• The speed and certain of product maturation. Let's say the put 10x on this, there's no telling if apps would ever come and if they did, it would be at a slow rate. Or even worse, Andromeda os. Android provides maturity already and that allows Microsoft to hit their productivity baselines and get a headstart on future iterations faster all while ensuring they can meet customers where they are
  • According to Paul Thurrott and others, people don't use traditional apps these days. They use web apps. So, if that's true, then all anyone really needs is a compatible browser on their device. Regardless, I don't see any real value to this device in the first place.
  • May be some truth to that on a laptop, but I seriously doubt people on phones use web apps. At least not intentionally. By that I mean nobody opens a browser on a phone, Android or iOS, goes to a web function, like mail, their banking site, and then looks to see if they can install that as an app. There may be apps in the associated app store that are in fact basically wrappers around a web service/page, a web app, but people just think they are installing an app.
  • Paul Thurrott is good reporter, but he very clearly doesn't understand how people use computers/mobile devices outside his very narrow niche of reporting/blogging about tech. See his scathing rebuke of the Surface Studio from its outset, which has been otherwise hailed by actual creative professionals it's designed for. The only Surface product he's ever been positive about is the Laptop which, surprise, is the only that caters to his specific use case of travelling and blogging.
  • Is there any people who will be cheated again by MS. They might give up this phone bussiness soon and will end their supporting service by 2021.
  • Seeing they JUST bought an in-house android development team, no they won't. You're tripping. But let's say they did, it will still receive security updates as it is a play store certified device. Glad I could lay rest to your worries. You're welcome in advance
  • LOL. You actually think that makes your case? Microsoft has acquired, restructured, replaced, reinvented time and time again....only to let things die or kill them outright. Their "investment" in something has zero correlation to perpetuation.
  • You do recall they bought Nokia too, right?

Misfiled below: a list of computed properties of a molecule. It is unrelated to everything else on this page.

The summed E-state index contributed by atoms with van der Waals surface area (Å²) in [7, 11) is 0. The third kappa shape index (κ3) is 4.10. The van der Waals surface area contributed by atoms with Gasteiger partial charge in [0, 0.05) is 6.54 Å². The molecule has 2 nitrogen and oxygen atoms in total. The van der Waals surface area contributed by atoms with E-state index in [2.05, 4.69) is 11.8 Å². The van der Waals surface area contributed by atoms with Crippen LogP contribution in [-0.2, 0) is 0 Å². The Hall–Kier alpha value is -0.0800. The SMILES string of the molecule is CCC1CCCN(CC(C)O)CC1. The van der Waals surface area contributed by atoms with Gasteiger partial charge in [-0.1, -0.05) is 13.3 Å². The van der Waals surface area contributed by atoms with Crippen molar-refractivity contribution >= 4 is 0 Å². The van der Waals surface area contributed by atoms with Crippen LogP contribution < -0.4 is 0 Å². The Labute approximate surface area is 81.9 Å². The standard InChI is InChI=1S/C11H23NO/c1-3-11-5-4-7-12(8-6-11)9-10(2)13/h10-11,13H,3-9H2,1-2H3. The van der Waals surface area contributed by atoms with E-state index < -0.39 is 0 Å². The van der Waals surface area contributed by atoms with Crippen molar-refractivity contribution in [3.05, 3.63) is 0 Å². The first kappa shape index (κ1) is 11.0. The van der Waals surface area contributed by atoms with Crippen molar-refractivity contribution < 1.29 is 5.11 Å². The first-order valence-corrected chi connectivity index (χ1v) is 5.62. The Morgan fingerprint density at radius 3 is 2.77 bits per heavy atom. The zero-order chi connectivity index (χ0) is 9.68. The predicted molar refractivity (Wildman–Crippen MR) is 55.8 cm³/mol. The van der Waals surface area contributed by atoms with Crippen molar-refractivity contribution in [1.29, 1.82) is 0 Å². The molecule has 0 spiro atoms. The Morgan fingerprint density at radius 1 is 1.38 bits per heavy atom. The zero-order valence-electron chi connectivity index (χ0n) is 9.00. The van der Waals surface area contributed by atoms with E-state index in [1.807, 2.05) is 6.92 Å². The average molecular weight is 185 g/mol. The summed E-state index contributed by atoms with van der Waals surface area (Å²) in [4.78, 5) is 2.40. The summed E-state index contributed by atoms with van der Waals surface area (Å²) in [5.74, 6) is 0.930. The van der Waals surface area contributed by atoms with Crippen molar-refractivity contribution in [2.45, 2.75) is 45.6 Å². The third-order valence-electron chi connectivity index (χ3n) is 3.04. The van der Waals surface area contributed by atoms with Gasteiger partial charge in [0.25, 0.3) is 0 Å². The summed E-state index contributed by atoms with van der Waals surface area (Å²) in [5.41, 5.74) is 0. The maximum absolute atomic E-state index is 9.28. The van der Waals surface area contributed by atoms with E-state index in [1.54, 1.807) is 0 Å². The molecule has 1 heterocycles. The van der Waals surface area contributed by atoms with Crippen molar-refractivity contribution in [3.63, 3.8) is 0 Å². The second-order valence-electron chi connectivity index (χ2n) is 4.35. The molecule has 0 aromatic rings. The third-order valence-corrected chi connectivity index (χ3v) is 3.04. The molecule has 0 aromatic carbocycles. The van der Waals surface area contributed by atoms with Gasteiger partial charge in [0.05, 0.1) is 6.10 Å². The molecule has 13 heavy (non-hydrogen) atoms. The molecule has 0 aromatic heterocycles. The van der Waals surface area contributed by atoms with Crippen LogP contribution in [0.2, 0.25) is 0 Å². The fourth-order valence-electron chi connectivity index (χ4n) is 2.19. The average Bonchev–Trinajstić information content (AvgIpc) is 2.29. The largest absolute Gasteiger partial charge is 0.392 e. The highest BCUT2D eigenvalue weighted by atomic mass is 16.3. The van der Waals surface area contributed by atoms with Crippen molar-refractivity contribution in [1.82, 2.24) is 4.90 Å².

• So a good surface/phone don't need NFC, wireless charging and so on. That should be in there first gen or not. I like this form factor more than foldable screens until they can make them more durable. But that price for a last gen hardware is to much in my opinion. Hope there is an audience for this so they make a duo 2 next year with the missing features.
  • Ask your cousin for the money for both
  • I didn't say I can't afford it, I said that hardware and price don't match up and that can result in Microsoft don't sell that many units. Guess you se where I'm going with this.. if duo don't sell there is a chance we won't see a gen 2 and that would be a pity.
  • Price is arbitrary by nature so saying what doesn't match up is referring to affordability. For those who can't afford it, can ask your cousin then lol. Smart businesses plan for product lines a few iterations out. If this sells 14.5 devices, we'll still see a version 2, at least. If I had to guess Microsoft makes those kind of decisions whether to kill a product line due to poor sales after 3 iterations.
  • No it's not. You can guess all you want. I still think it would be sad to see Microsoft disappear for the mobile market again. I want them to succeeded. But you are a troll so it doesn't matter what I say.
  • Value isn't subjective? Are you seriously saying it's not?
    What's "too expensive for what you get" is an opinion. A dime to a millionaire is much less than a dime to a dollarnaire. That's not trolling. It's just fact. Who would want to see this device fail? I just told you we'll see a duo sequel regardless how great or poorly this sells. If we don't, it won't be solely due to lack of sales.